Could an Internet-delivered web platform — accessible from both mobile and desktop browsers — help those suffering from unipolar depression? Preliminary results with Hamburg, Germany-based web service Deprexis are promising.
We’ve previously covered how cell phones can help with depression, video games could help with anxiety, and how texting could help with adolescent depression. And, according to Meyer et al in a recent Internet Interventions clinical research article, 25 randomized controlled trials plus several systematic reviews and meta-analyses show that Internet modalities could help reduce depression symptoms, if well-designed.
Deprexis, a website for both patients and providers to use, acts like a Choose-Your-Own Adventure game with “simulated dialogues.” Patients can select different response options to dialogues with the system.
In this case, the dialogues are based on cognitive-behavioral techniques, including “cognitive restructuring, behavioral activation, problem-solving, and acceptance/mindfulness.” The web service also offers SMS messages, symptom-tracking, printable worksheets, and audio recordings.
More recently, at the American Psychiatric Association, research author Jan Philipp Klein of Lübeck University in Lübeck, Germany, presented on a study of 1,013 participants with mild to moderate depression, and measured depressive symptoms with the PHQ-9, clinician ratings, MINI interview, and the Hamilton Rating Scale for Depression.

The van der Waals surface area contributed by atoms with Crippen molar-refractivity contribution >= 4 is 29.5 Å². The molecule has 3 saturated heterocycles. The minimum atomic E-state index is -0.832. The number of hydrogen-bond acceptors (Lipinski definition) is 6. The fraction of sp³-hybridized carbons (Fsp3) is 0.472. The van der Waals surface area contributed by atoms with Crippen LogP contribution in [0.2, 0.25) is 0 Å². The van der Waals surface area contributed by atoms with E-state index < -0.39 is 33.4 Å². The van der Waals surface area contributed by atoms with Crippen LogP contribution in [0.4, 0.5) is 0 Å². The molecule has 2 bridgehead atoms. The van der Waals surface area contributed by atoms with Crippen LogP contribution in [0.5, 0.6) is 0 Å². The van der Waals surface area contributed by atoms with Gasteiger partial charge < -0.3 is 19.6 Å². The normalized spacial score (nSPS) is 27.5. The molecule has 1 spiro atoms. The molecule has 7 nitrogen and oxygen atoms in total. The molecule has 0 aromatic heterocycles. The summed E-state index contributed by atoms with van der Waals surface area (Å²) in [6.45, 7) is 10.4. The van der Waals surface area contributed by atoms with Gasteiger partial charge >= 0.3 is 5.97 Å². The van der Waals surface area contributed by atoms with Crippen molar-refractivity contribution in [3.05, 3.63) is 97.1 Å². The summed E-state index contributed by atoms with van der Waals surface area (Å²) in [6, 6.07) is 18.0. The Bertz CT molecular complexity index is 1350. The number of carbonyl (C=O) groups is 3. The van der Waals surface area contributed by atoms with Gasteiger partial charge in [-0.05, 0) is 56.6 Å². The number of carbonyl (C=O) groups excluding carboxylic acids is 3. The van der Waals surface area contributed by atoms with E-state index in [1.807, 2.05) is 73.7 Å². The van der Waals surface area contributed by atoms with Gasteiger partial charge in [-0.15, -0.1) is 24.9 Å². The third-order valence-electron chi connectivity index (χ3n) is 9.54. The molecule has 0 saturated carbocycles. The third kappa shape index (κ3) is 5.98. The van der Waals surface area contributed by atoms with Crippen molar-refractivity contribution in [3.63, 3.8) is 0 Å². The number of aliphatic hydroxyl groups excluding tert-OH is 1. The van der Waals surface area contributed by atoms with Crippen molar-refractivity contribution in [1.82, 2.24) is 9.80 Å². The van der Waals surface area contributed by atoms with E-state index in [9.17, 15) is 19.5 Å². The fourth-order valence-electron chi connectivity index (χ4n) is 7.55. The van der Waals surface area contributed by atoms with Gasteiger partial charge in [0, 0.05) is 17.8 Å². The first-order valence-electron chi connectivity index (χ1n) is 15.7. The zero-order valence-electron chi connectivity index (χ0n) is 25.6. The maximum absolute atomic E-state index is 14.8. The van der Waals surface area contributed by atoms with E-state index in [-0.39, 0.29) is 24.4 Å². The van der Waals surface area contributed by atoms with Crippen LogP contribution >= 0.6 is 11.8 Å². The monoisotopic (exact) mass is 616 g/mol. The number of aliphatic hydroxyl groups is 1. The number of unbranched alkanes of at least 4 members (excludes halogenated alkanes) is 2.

Study participants were divided into two groups. One group received the intervention: in this case, 12 weeks of access to Deprexis. The control group — the treatment-as-usual group — did not receive Deprexis. Both groups were allowed to pursue pharmacotherapy or psychotherapy as they pleased.
According to study author Klein in a recent interview with Medscape editorial director Bret Stetka, MD, both groups showed a response, with the intervention group showing a larger improvement that sustained after three months. A similar study published in the aforementioned Internet Interventions article with more severe depression (with a PHQ-9 greater than 14), also showed similar results.
“There are patients who are skeptical and afraid of stigmatization and don’t want to go into the therapist’s office, or who might not have a therapist available, like in the Nevada desert,” Klein stated in an interview with Medscape, on how computerized mental health treatments could be a useful adjunct to traditional psychotherapy and clinic visits.
“It could be helpful in cases like this, as an easier-to-access alternative treatment, or it could be used temporarily while waiting for psychotherapy. This also could be beneficial for immigrants who may not speak the language well, which precludes psychotherapy. I think there will be a lot of uses for this.”